On re-direct Petitioner addressed the court as follows: " I am the father and he has a right to have my name. I have always been in my son's life and I have a right to give him my name. I tried to get her to do the right thing and she refused so I have to take this step."

Respondent on direct examination stated "I am the custodial parent, the child resides with me and that it would be inconvenient and create confusion with school, doctors, etc., to have the child's surname changed to that of the father. Furthermore, the child does not want to have his name changed. I tried to get him to come and he said he didn't want to come because he didn't want a confrontation, and didn't want to be seen as taking sides." Following this Respondent submitted a signed notarized statement from the child [Resp. G ]. The statement states:

"to whom it may concern, let it be stated in this letter that I, Mark A. U. want to keep my last name the way it is now and has been for the last fourteen years." dated October 20,2006 notarized by Neil Bernstein NY State Notary Public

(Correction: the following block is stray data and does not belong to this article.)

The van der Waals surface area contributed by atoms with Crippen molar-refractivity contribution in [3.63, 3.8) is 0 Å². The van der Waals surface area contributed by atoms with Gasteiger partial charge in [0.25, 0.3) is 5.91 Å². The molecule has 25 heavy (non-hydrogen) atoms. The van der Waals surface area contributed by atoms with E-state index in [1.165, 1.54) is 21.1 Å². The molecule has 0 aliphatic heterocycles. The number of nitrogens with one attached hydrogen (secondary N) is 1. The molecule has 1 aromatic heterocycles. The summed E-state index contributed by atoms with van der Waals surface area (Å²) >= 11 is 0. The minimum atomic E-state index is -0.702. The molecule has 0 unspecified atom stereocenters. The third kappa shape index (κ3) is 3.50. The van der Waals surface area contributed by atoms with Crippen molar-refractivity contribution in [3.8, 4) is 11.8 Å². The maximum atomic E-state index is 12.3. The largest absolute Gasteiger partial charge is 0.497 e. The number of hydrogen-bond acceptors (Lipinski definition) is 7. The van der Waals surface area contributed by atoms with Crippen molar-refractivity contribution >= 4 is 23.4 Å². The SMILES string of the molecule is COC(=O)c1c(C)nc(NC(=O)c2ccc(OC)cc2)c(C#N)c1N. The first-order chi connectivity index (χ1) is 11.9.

No.: 01BE5043933, qualified in Kings County, Commission expires May 15,2007.

Respondent further stated that the child signed without any coercion on her part.

Following the hearing the court reserved decision and ordered that the child be produced for an in camera conversation with the court. On October 24,2006 this court met with the child in chambers to ascertain whether he had been coerced into signing the statement. Following the brief meeting in Chambers this court is convinced that the child was not under any duress or coercion and that he signed the statement knowingly, willing, freely and voluntarily, and that the statement expresses his will to retain his present surname. [*3]

Legal Analysis

Neither parent has a superior right to determine the surname of the child, and the question is always whether the "best interest of the child" will be served by the proposed change ( Matter of Cohan v. Cunningham, 104 AD2d 716,480 NYS2d 656 [4th Dept. 1984]; Civil Rights Law §63). The sharing of a surname by a child with the parent he or she lives with is a legitimate point of concern because it minimizes embarrassment, harassment and confusion in school and social contacts

( Matter of Shawn Scott C, 134 AD2d 345, 520 NYS2d 821 [2nd. Dept. 1987; Learn by Houck v. Haskell, 194 AD2d 859, 598 NYS2d 595 [3rd. Dept. 1993]; Mercado v. Townsend, 225 AD2d 555, 638 NYS2d 762 [2nd. Dept. 1996]).